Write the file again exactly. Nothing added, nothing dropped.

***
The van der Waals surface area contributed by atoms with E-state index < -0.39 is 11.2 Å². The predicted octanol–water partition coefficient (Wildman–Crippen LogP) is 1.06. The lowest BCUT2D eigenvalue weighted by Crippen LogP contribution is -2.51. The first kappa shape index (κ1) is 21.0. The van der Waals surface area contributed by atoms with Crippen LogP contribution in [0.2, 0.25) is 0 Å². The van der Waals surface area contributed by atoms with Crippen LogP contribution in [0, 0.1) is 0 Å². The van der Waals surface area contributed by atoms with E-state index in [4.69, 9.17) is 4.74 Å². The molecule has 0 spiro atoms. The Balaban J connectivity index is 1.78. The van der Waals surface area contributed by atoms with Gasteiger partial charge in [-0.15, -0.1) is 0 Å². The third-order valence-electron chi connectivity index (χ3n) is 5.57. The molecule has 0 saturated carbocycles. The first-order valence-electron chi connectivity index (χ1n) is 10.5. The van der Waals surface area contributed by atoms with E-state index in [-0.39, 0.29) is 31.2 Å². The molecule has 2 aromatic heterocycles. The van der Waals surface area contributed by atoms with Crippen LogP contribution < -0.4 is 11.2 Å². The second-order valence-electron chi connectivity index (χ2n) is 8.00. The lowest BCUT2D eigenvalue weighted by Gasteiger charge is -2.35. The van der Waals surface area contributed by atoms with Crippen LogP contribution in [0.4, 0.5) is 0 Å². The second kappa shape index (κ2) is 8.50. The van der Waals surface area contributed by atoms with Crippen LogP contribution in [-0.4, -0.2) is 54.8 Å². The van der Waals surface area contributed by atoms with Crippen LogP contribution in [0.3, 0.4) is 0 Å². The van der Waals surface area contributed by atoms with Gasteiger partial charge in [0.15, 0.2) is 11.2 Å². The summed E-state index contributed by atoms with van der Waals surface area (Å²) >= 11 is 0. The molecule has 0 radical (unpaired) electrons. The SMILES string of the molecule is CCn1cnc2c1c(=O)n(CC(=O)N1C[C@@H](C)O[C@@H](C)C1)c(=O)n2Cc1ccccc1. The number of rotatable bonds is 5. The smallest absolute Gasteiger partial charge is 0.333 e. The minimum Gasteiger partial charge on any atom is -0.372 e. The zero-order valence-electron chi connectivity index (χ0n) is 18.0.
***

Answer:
The van der Waals surface area contributed by atoms with E-state index < -0.39 is 11.2 Å². The predicted octanol–water partition coefficient (Wildman–Crippen LogP) is 1.06. The lowest BCUT2D eigenvalue weighted by Crippen LogP contribution is -2.51. The first kappa shape index (κ1) is 21.0. The van der Waals surface area contributed by atoms with Crippen LogP contribution in [0.2, 0.25) is 0 Å². The van der Waals surface area contributed by atoms with Crippen LogP contribution in [0, 0.1) is 0 Å². The van der Waals surface area contributed by atoms with E-state index in [4.69, 9.17) is 4.74 Å². The molecule has 0 spiro atoms. The Balaban J connectivity index is 1.78. The van der Waals surface area contributed by atoms with Gasteiger partial charge in [-0.15, -0.1) is 0 Å². The third-order valence-electron chi connectivity index (χ3n) is 5.57. The molecule has 0 saturated carbocycles. The first-order valence-electron chi connectivity index (χ1n) is 10.5. The van der Waals surface area contributed by atoms with E-state index in [-0.39, 0.29) is 31.2 Å². The molecule has 2 aromatic heterocycles. The van der Waals surface area contributed by atoms with Crippen LogP contribution < -0.4 is 11.2 Å². The second-order valence-electron chi connectivity index (χ2n) is 8.00. The lowest BCUT2D eigenvalue weighted by Gasteiger charge is -2.35. The van der Waals surface area contributed by atoms with Crippen LogP contribution in [0.4, 0.5) is 0 Å². The second kappa shape index (κ2) is 8.50. The van der Waals surface area contributed by atoms with Crippen LogP contribution in [-0.4, -0.2) is 54.8 Å². The van der Waals surface area contributed by atoms with Crippen LogP contribution in [0.3, 0.4) is 0 Å². The van der Waals surface area contributed by atoms with Gasteiger partial charge in [0.15, 0.2) is 11.2 Å². The summed E-state index contributed by atoms with van der Waals surface area (Å²) >= 11 is 0. The molecule has 0 radical (unpaired) electrons. The SMILES string of the molecule is CCn1cnc2c1c(=O)n(CC(=O)N1C[C@@H](C)O[C@@H](C)C1)c(=O)n2Cc1ccccc1. The number of rotatable bonds is 5. The smallest absolute Gasteiger partial charge is 0.333 e. The minimum Gasteiger partial charge on any atom is -0.372 e. The zero-order valence-electron chi connectivity index (χ0n) is 18.0.